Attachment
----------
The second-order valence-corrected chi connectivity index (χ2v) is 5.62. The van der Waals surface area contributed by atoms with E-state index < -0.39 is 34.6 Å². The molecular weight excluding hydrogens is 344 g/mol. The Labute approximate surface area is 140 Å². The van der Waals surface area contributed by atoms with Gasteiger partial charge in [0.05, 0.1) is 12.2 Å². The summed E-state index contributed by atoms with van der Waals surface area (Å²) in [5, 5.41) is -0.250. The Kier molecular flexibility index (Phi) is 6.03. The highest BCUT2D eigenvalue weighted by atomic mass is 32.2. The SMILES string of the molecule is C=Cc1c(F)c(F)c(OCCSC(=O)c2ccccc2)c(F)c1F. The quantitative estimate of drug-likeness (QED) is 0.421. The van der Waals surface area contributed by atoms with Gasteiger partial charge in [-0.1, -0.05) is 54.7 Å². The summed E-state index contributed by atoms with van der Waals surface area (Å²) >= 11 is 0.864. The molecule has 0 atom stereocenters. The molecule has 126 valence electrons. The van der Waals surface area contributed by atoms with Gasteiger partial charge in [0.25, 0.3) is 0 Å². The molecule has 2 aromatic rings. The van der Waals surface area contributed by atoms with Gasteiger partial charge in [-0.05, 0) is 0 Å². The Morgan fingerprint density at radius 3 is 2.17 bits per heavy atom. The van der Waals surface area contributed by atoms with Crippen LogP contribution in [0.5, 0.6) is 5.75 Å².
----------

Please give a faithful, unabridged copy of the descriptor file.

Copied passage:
The second-order valence-corrected chi connectivity index (χ2v) is 5.62. The van der Waals surface area contributed by atoms with E-state index < -0.39 is 34.6 Å². The molecular weight excluding hydrogens is 344 g/mol. The Labute approximate surface area is 140 Å². The van der Waals surface area contributed by atoms with Gasteiger partial charge in [0.05, 0.1) is 12.2 Å². The summed E-state index contributed by atoms with van der Waals surface area (Å²) in [5, 5.41) is -0.250. The Kier molecular flexibility index (Phi) is 6.03. The highest BCUT2D eigenvalue weighted by atomic mass is 32.2. The SMILES string of the molecule is C=Cc1c(F)c(F)c(OCCSC(=O)c2ccccc2)c(F)c1F. The quantitative estimate of drug-likeness (QED) is 0.421. The van der Waals surface area contributed by atoms with Gasteiger partial charge in [-0.1, -0.05) is 54.7 Å². The summed E-state index contributed by atoms with van der Waals surface area (Å²) >= 11 is 0.864. The molecule has 0 atom stereocenters. The molecule has 126 valence electrons. The van der Waals surface area contributed by atoms with Gasteiger partial charge in [0.25, 0.3) is 0 Å². The molecule has 2 aromatic rings. The van der Waals surface area contributed by atoms with Gasteiger partial charge in [-0.05, 0) is 0 Å². The Morgan fingerprint density at radius 3 is 2.17 bits per heavy atom. The van der Waals surface area contributed by atoms with Crippen LogP contribution in [0.5, 0.6) is 5.75 Å².